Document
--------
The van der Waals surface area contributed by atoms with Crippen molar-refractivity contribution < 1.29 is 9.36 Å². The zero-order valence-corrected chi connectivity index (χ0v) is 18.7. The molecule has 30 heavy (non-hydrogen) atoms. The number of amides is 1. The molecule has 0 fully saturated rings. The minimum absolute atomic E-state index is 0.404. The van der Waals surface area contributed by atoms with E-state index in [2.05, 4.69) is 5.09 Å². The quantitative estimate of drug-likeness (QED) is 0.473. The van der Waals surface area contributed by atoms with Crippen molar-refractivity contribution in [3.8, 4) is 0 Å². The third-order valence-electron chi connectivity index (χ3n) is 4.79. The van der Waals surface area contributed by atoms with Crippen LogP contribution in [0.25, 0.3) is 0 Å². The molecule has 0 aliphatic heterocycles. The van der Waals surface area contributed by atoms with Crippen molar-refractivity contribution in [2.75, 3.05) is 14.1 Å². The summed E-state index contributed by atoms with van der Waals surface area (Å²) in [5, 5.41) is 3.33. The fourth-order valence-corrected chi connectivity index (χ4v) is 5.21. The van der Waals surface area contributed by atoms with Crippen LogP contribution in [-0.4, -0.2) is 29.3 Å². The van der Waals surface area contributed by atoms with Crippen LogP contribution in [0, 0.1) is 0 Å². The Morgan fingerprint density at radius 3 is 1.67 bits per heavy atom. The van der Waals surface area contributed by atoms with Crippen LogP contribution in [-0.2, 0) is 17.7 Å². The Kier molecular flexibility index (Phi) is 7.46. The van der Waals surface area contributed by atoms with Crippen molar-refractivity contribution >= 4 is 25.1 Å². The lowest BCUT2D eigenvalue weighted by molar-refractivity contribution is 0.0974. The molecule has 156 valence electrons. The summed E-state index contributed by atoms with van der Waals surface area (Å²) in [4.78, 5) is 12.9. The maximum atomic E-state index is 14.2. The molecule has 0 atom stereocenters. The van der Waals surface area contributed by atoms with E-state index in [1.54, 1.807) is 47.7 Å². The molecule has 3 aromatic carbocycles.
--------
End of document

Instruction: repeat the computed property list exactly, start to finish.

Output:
The van der Waals surface area contributed by atoms with Crippen molar-refractivity contribution < 1.29 is 9.36 Å². The zero-order valence-corrected chi connectivity index (χ0v) is 18.7. The molecule has 30 heavy (non-hydrogen) atoms. The number of amides is 1. The molecule has 0 fully saturated rings. The minimum absolute atomic E-state index is 0.404. The van der Waals surface area contributed by atoms with E-state index in [2.05, 4.69) is 5.09 Å². The quantitative estimate of drug-likeness (QED) is 0.473. The van der Waals surface area contributed by atoms with Crippen molar-refractivity contribution in [3.8, 4) is 0 Å². The third-order valence-electron chi connectivity index (χ3n) is 4.79. The van der Waals surface area contributed by atoms with Crippen LogP contribution in [0.25, 0.3) is 0 Å². The molecule has 0 aliphatic heterocycles. The van der Waals surface area contributed by atoms with Crippen molar-refractivity contribution in [2.75, 3.05) is 14.1 Å². The summed E-state index contributed by atoms with van der Waals surface area (Å²) in [5, 5.41) is 3.33. The fourth-order valence-corrected chi connectivity index (χ4v) is 5.21. The van der Waals surface area contributed by atoms with Crippen LogP contribution in [-0.4, -0.2) is 29.3 Å². The van der Waals surface area contributed by atoms with Crippen LogP contribution in [0, 0.1) is 0 Å². The Morgan fingerprint density at radius 3 is 1.67 bits per heavy atom. The van der Waals surface area contributed by atoms with Crippen LogP contribution in [-0.2, 0) is 17.7 Å². The Kier molecular flexibility index (Phi) is 7.46. The van der Waals surface area contributed by atoms with Crippen molar-refractivity contribution >= 4 is 25.1 Å². The lowest BCUT2D eigenvalue weighted by molar-refractivity contribution is 0.0974. The molecule has 156 valence electrons. The summed E-state index contributed by atoms with van der Waals surface area (Å²) in [4.78, 5) is 12.9. The maximum atomic E-state index is 14.2. The molecule has 0 atom stereocenters. The van der Waals surface area contributed by atoms with E-state index in [1.54, 1.807) is 47.7 Å². The molecule has 3 aromatic carbocycles.